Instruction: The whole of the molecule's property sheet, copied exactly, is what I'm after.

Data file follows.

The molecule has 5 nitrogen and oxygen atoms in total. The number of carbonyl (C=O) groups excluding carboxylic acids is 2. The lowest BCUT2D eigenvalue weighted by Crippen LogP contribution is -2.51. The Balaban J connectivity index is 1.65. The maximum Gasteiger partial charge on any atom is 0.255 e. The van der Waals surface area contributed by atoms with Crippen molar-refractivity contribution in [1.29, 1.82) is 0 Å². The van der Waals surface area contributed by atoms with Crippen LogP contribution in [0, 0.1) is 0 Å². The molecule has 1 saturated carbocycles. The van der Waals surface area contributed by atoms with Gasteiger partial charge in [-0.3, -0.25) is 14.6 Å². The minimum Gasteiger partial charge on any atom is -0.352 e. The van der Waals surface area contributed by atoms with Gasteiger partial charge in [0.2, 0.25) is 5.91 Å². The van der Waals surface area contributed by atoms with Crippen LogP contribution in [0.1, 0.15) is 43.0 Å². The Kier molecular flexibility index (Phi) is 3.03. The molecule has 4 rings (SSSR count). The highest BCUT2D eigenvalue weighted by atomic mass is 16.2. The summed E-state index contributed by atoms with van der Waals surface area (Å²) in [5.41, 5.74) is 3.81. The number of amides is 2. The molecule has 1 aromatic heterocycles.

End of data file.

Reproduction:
The molecule has 5 nitrogen and oxygen atoms in total. The number of carbonyl (C=O) groups excluding carboxylic acids is 2. The lowest BCUT2D eigenvalue weighted by Crippen LogP contribution is -2.51. The Balaban J connectivity index is 1.65. The maximum Gasteiger partial charge on any atom is 0.255 e. The van der Waals surface area contributed by atoms with Crippen molar-refractivity contribution in [1.29, 1.82) is 0 Å². The van der Waals surface area contributed by atoms with Crippen LogP contribution in [0, 0.1) is 0 Å². The molecule has 1 saturated carbocycles. The van der Waals surface area contributed by atoms with Gasteiger partial charge in [-0.3, -0.25) is 14.6 Å². The minimum Gasteiger partial charge on any atom is -0.352 e. The van der Waals surface area contributed by atoms with Gasteiger partial charge in [0.2, 0.25) is 5.91 Å². The van der Waals surface area contributed by atoms with Crippen LogP contribution in [0.1, 0.15) is 43.0 Å². The Kier molecular flexibility index (Phi) is 3.03. The molecule has 4 rings (SSSR count). The highest BCUT2D eigenvalue weighted by atomic mass is 16.2. The summed E-state index contributed by atoms with van der Waals surface area (Å²) in [5.41, 5.74) is 3.81. The number of amides is 2. The molecule has 1 aromatic heterocycles.